I like literary and cultural references, but I can enjoy them without proving that I get the reference by reciting the entire title or quote.

I know that explicitly sharing social experience is the modern poosking, but I find it gauche. I'm not elitist; I'm just introverted.

So, is there a name for the compulsion to announce and explain references, subtle or otherwise?

  • Showboating? Verbal twerking? – Spehro Pefhany Jan 26 '14 at 5:32
  • No, "showboating" is showing-off. And twerking can mean anything these days. I mean, the need to show everyone that you get the joke, really! – Richard Haven Jan 26 '14 at 5:36

"An annoying habit" comes to mind. I also wonder if it is a bit of a compulsion so maybe the term "compulsive trivia-reciting" can be adopted for this trait. I also know people with this habit and after the 50-millionth Elvis impersonation for "thank you, thank you very much", you can imagine how it is received.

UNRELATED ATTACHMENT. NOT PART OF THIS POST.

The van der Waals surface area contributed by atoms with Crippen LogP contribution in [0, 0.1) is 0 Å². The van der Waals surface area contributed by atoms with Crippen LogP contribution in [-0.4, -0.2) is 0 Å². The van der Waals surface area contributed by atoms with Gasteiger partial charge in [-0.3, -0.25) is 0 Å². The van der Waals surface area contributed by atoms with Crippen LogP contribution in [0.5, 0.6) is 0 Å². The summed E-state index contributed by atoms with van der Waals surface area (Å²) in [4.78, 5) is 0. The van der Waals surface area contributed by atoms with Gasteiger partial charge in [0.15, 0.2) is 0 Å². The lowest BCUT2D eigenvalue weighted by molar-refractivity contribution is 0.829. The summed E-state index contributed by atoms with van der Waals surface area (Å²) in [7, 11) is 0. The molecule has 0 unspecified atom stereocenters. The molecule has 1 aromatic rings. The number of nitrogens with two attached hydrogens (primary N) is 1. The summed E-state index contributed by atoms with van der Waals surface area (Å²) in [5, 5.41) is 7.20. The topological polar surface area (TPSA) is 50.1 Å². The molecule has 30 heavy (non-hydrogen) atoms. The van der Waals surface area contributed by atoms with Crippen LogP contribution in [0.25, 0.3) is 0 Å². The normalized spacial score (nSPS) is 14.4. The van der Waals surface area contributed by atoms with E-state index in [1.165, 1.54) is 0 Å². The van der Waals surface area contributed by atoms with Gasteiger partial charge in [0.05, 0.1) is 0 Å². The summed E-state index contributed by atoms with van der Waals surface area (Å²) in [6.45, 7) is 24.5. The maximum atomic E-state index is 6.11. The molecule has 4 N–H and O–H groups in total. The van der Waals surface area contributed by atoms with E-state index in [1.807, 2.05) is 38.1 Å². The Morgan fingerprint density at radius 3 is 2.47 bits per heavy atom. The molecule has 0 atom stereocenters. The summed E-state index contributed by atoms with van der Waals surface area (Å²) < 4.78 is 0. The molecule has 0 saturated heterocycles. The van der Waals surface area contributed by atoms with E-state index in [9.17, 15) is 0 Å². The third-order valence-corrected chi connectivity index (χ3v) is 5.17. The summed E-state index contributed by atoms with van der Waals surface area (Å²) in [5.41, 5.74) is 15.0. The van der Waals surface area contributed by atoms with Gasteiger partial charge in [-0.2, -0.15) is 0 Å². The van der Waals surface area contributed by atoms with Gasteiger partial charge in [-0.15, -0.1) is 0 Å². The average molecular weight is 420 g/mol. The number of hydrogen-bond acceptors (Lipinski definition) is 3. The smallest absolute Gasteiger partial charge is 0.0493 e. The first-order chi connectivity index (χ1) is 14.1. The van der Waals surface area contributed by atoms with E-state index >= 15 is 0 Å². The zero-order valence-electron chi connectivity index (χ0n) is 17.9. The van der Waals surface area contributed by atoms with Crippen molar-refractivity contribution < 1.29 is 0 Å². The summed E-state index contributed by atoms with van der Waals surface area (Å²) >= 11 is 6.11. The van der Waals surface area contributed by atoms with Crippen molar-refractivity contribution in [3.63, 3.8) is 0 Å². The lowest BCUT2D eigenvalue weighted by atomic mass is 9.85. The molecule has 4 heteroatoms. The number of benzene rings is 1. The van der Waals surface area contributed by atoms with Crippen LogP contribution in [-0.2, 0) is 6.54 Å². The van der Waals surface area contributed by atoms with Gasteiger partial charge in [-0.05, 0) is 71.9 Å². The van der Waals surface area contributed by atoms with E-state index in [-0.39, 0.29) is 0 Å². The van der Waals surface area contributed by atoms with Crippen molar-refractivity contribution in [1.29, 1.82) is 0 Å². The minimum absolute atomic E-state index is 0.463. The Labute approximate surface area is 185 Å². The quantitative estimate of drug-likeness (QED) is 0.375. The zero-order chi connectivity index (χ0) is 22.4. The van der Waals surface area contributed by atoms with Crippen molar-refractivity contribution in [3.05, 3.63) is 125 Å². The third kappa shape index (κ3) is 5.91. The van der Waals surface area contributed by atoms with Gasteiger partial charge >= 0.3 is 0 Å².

There's no common term for that that I've encountered. If there was, I'd have probably heard it, because this describes my own behavior fairly well, at least with music. I trained my brain in childhood to play a local radio contest. The contest is over, but the training remains.

My wife does the same with Shakespeare. If you say a line of The Bard's around her, you're most likely gonna hear the next line. Just about any engineer I know is liable to pull the same trick on you if you quote from Monty Python's Holy Grail or Princess Bride.

  • Still with the Holy Grail refs? That was driving folks nuts even back in the 1980's. – Wayfaring Stranger Jan 30 '14 at 21:03

Think referential fits the bill

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